Before, when things went quiet, my Astrophel had come. Now, when things went quiet, the Bagman came. Of course, without any sense of decorum or taste, he restarted his music. A soundtrack for himself. Then we ran. Ken knew there weren’t enough objects for all of us. He gave his to Royal. My torturer and savior. I hated him then. I hated him more when, as we ran and ran and the great slobbering face of the Bagman appeared, chasing us, Ken ran at him and died screaming and bellowing.
I felt as frozen as the water. Where had my fear gone? I couldn’t place it. I was warm inside and covered by a fine jacket. I had my poetry. I had my so-called baubles that were my tickets out of this groaning, wet hell of a place, so opposite to what my head and belly insisted were home. Lire had to drag me along, finally, and together the gargoyle, Zai, Lire, Royal and I either ran or fought our way past the skin-creatures, rats, and water the Bagman called up. I took more injuries. I don’t remember when or how.
We climbed and ran. We got out. We made it to a boat with the hobgoblins. I think I sat; I do not remember talking to anyone. Eventually we landed, and I am afraid I did little to help as we entered the forest and began to follow its paths. One of the boys led us. Zai and I stayed close to one another, and I tried not to miss Ken’s wet cow smell. I mostly succeeded.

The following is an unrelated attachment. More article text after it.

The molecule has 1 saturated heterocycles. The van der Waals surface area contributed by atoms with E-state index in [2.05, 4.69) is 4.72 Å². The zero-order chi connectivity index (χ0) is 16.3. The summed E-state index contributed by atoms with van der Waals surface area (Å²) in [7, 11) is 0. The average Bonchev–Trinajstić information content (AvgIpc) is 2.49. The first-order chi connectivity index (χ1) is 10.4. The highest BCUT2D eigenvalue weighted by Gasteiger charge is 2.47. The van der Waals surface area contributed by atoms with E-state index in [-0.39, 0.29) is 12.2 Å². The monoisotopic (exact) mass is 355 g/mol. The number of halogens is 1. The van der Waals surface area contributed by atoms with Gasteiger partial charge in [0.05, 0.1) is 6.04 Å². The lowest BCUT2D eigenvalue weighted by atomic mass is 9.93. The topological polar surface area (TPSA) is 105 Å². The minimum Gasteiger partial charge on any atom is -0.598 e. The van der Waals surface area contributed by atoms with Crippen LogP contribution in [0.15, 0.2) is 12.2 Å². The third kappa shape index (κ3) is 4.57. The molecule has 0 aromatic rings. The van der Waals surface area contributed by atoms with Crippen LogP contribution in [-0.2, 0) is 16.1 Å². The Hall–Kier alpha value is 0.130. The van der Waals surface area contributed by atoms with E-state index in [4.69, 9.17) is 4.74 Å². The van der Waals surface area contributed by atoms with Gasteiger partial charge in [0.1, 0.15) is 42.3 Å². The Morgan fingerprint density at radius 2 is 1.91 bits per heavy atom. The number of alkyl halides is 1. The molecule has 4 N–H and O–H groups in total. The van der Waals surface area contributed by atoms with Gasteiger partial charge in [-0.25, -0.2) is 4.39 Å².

Then we were in the world, and I’m afraid I turned . . . off. Royal (at least) had been replaced by a fetch. The gargoyle spoke; his name is Sam. We found an empty house, broke in, and took clothes and food once Zai dealt with the family dog. I found some decent things to wear and stored my own clothes away in one of the bags we found. Zai and I doled out bread. Part of me couldn’t believe I was doing this: breaking and entering? Stealing mundane items? Addressing practical needs? There were no unseen servants. There was no perfect warmth and golden glow. There was no demigod to sing my words back at me. That part I was supposed to be grateful for. How I managed to be so complacent about robbing a family of basic supplies after escaping a sunken ship in the Hedge I don’t know.
We were home in Duluth. At least I had that. I could remember streets and what was where; the maps of the town flickered to the front of my mind when we called on the information. The boys dragged us to a bar where they had some success with some young women while Zai and I had none with some of the men. Sam did steal a wallet. He will be useful. I am contemplating the usefulness of a thievish gargoyle as we walk unfriendly streets with bodies not our own. This is mad.
The boys left with the women after diffusing a fight. Zai and I did not go with them. Sam got us money. We will meet at a hotel. A hotel. Will I be able to sleep without Ken at the door? Will I sleep at all? I don’t know.